Thursday, 15 November 2012

Ashes to ashes? Worrying times.

Thursday 15th November 2012
I missed posting yesterday, for not only is the house in a totally disorganised, dusty mess at the moment, but Sue got the dreaded Ofsted call on Tuesday. Please don't get me started on this subject, or anything to do with the way successive governments have bullied teachers and mismanaged the education of our nation's children. Suffice to say it's been all-consuming, disgracefully stressful and I'm not even allowed to tell anybody if it went well or not for two weeks.
Anyway, now it's over.  As is my rant.

Last night, in the murk, I got a wonderful sight of a flyby barn owl which eventually settled in the branches of the oldest Ash tree. It's been spending more time in the proximity of the farm buildings of late and I've even found a few pellets in the stables. If I ever get time I may investigate these further and post my gory findings.
More surprising though was a very unseasonal bat, a pipistrelle I think. I guess it was lured out of hibernation by the balmy temperatures we've had for a couple of days, 12 degrees late in the afternoon yesterday.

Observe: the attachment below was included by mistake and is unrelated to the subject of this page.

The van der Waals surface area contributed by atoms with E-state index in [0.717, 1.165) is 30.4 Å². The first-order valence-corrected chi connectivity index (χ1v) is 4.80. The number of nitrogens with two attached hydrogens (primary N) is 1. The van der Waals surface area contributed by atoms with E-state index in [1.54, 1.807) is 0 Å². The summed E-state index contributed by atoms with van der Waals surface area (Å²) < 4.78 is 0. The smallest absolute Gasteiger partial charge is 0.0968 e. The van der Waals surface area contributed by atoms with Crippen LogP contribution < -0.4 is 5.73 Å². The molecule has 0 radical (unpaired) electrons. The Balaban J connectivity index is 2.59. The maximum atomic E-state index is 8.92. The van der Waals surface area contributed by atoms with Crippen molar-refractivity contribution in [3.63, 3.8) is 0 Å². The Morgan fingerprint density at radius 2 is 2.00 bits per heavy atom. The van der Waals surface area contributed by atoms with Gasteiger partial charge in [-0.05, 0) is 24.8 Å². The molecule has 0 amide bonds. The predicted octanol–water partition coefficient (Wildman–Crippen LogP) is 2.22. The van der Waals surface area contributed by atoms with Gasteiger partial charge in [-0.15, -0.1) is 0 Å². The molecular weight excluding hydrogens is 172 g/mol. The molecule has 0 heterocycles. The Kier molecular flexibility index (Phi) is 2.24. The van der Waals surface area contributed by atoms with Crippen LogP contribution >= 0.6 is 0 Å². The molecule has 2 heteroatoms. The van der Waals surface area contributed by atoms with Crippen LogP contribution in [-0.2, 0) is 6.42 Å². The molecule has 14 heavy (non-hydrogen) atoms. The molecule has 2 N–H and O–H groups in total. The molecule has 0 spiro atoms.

The Little Owl too has been calling more persistently of late and I actually saw it briefly in the gloom as it broke the skyline and alighted on top of the telegraph pole by Don's gateway.

At this time of year though, there's a price to pay for this warm weather and this morning was a real pea-souper. All I could see of the garden for the whole day were the four Ash trees standing majestically. They give the garden structure and are a valuable home and food source to all sorts of wildlife. As with all trees, the older they get the more valuable they become in so many ways.

So you'll understand my affection for them and my worry about the effects of the dreaded Chalara fraxinia, or Ash Die-Back as it's quickly become known.
It would be so awful to lose them, and there's no way I could replace these wonderful specimens, even with a different species, in my lifetime. I've just got my fingers crossed. I've heard it said that mature trees could resist for years, so I can get going with my underplanting now so that we at least have some height in the garden if the Ashes eventually have to come down. As for the saplings at the end of the land, well I'll be surprised if they are still there in a couple of years.
Ash is by far the best wood for me to grow and coppice for fuel. I'd never rely on just one species, or plant up a monoculture, but I still need to have a bit of a rethink.

I just hope that, in ten years time, my ash wood is by some miracle coming from the trees at the end of the land and not the dead old trees near the farmhouse.

Wednesday 14th November 2012
Not the best start to a very stressful day.

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